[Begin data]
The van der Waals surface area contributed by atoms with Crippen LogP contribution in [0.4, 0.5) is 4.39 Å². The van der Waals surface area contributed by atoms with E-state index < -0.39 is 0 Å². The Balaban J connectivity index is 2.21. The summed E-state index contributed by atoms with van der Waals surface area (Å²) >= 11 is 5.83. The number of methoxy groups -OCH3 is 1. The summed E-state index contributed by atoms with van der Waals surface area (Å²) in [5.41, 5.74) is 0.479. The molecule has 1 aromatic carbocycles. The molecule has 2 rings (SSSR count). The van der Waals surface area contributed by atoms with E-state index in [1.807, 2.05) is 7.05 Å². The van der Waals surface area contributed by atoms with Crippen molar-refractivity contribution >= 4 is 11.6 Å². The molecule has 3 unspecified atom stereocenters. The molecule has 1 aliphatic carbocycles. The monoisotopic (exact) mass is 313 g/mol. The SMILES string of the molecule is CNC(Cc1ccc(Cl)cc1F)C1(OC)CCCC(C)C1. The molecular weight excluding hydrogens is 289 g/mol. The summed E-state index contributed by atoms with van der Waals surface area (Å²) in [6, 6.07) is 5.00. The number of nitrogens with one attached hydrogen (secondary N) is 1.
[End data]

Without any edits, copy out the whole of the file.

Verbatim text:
The van der Waals surface area contributed by atoms with Crippen LogP contribution in [0.4, 0.5) is 4.39 Å². The van der Waals surface area contributed by atoms with E-state index < -0.39 is 0 Å². The Balaban J connectivity index is 2.21. The summed E-state index contributed by atoms with van der Waals surface area (Å²) >= 11 is 5.83. The number of methoxy groups -OCH3 is 1. The summed E-state index contributed by atoms with van der Waals surface area (Å²) in [5.41, 5.74) is 0.479. The molecule has 1 aromatic carbocycles. The molecule has 2 rings (SSSR count). The van der Waals surface area contributed by atoms with E-state index in [1.807, 2.05) is 7.05 Å². The van der Waals surface area contributed by atoms with Crippen molar-refractivity contribution >= 4 is 11.6 Å². The molecule has 3 unspecified atom stereocenters. The molecule has 1 aliphatic carbocycles. The monoisotopic (exact) mass is 313 g/mol. The SMILES string of the molecule is CNC(Cc1ccc(Cl)cc1F)C1(OC)CCCC(C)C1. The molecular weight excluding hydrogens is 289 g/mol. The summed E-state index contributed by atoms with van der Waals surface area (Å²) in [6, 6.07) is 5.00. The number of nitrogens with one attached hydrogen (secondary N) is 1.